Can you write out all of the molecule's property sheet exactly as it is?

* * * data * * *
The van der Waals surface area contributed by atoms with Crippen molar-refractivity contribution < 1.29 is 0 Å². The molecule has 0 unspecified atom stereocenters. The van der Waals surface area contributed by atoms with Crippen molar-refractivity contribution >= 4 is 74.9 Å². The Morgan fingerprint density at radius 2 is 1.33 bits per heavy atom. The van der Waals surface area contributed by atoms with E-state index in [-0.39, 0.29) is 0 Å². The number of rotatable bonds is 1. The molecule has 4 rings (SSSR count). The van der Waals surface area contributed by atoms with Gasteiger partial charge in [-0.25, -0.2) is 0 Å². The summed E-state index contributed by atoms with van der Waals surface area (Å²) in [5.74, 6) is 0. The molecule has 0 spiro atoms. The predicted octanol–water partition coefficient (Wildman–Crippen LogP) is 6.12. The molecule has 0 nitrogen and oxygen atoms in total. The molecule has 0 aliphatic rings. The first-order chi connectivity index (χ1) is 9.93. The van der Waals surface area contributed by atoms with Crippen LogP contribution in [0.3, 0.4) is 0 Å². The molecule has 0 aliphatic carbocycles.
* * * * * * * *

The van der Waals surface area contributed by atoms with Crippen molar-refractivity contribution < 1.29 is 0 Å². The molecule has 0 unspecified atom stereocenters. The van der Waals surface area contributed by atoms with Crippen molar-refractivity contribution >= 4 is 74.9 Å². The Morgan fingerprint density at radius 2 is 1.33 bits per heavy atom. The van der Waals surface area contributed by atoms with E-state index in [-0.39, 0.29) is 0 Å². The number of rotatable bonds is 1. The molecule has 4 rings (SSSR count). The van der Waals surface area contributed by atoms with Gasteiger partial charge in [-0.25, -0.2) is 0 Å². The summed E-state index contributed by atoms with van der Waals surface area (Å²) in [5.74, 6) is 0. The molecule has 0 spiro atoms. The predicted octanol–water partition coefficient (Wildman–Crippen LogP) is 6.12. The molecule has 0 nitrogen and oxygen atoms in total. The molecule has 0 aliphatic rings. The first-order chi connectivity index (χ1) is 9.93. The van der Waals surface area contributed by atoms with Crippen LogP contribution in [0.3, 0.4) is 0 Å². The molecule has 0 aliphatic carbocycles.